So the MSI P65 comes with a 4-cell 82Whr battery, which is pretty beefy. However, when you put the hardware it sports in the same equation, things don’t really add up to great battery life. In my testing which includes a ton of web browsing, gaming on the sides, and even rendering a video or two on the side for our social media platforms, the device was able to last for about 4.5 hours, which sounds pretty good. Mind you, this was on High-Performance mode. That said, if you were to use the system solely for editing all day long, you should expect the laptop to die after about 3 hours of usage.
Now, while many users may find that atrocious, do keep in mind that there is no throttling anywhere, so you’d get similar performance, at least while editing your videos, whether you’re on battery or on DC power. For some users, that is all they want. However, I know creators who’d rather have their core speeds slightly underclocked while editing the timeline and need only the full prowess while taking out a render. On the whole, I’d say that while the battery is big enough, giving users a bit more control over their cores could prove to be better when using the system on the go. Essentially, my issue here in terms of battery life isn’t with the battery itself, but more with the software optimization.
Should You Buy the MSI P65 Creator 8RE?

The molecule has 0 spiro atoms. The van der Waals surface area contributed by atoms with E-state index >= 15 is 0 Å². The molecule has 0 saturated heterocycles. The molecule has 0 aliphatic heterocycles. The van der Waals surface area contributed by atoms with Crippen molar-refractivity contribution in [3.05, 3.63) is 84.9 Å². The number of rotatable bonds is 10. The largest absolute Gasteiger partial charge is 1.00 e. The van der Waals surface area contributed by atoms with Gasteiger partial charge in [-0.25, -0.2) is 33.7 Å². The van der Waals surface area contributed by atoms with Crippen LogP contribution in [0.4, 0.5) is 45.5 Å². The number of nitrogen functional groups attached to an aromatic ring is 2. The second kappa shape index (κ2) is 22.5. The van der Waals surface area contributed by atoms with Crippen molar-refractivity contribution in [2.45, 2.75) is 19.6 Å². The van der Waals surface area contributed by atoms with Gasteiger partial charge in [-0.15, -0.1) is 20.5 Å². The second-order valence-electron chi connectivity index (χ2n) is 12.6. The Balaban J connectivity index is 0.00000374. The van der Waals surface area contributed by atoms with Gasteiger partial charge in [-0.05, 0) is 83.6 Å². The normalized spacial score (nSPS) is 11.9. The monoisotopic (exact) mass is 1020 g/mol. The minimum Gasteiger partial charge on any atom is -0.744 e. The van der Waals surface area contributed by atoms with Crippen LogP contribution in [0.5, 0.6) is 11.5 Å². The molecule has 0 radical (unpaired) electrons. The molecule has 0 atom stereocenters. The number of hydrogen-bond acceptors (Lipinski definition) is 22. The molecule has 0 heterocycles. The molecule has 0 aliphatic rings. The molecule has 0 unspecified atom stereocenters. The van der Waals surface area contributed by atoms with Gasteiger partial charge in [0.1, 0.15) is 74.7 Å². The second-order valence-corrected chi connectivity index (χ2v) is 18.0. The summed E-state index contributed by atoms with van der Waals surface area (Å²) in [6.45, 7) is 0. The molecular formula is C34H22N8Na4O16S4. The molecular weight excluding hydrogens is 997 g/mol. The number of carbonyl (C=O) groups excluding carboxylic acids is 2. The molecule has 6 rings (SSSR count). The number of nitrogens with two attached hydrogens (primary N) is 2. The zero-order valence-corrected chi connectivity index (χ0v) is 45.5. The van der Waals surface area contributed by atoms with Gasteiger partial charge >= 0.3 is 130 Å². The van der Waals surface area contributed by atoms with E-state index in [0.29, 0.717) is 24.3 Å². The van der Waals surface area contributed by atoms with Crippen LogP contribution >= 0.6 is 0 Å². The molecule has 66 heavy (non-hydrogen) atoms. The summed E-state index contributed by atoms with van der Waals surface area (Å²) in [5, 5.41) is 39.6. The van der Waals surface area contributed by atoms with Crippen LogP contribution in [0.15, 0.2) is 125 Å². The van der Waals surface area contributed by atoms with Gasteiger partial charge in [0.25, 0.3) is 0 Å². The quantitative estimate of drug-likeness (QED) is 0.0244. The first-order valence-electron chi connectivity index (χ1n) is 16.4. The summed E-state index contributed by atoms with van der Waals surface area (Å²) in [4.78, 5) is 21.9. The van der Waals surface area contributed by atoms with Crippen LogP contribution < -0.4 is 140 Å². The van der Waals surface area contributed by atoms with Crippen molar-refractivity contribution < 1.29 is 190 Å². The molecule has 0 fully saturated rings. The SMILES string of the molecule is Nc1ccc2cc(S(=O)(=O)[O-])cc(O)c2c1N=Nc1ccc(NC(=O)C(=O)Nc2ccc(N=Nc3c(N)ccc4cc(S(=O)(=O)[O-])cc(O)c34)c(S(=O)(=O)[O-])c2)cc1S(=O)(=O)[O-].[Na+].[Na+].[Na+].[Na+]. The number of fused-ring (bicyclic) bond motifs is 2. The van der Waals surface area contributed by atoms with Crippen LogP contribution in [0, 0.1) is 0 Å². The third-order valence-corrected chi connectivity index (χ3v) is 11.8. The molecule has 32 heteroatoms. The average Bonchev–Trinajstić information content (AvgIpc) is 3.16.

So, should you buy the MSI P65 Creator 8RE? Well, the answer isn’t as simple as yes or no. You see, the P65 does manage to get a lot of things correct, with its display, the form factor, and the overall performance. There are slight hiccups in the keyboard and the touchpad, not to forget the lack of an SD card slot, but they aren’t deal-breakers. Even the battery life is decent enough. However, the price tag of Rs. does make you want to explore other options. For about the same price, you can get an ASUS ROG Zephyrus, that would offer slightly better performance thanks to the latest hardware while being as portable as the P65. Also, if you decide to step out of the slim portable form factor, there are plenty of options out there, that can be outfitted to even an RTX 2060.
Essentially, the thing to remember is what do you expect from your laptop? If portability is of the utmost importance and you want a laptop that isn’t as flashy as a gaming laptop but performs like one, the MSI P65 Creator is one to get. That said, it still comes with dated hardware, and you do have better options available in the market right now. Personally, I like the MSI P65 Creator 8RE. It isn’t for everyone, but the right consumer who buys it would be more than satisfied. That said, I still can’t recommend it wholeheartedly. Maybe with a new Intel 10th-gen upgrade, but right now, it’s a tough call.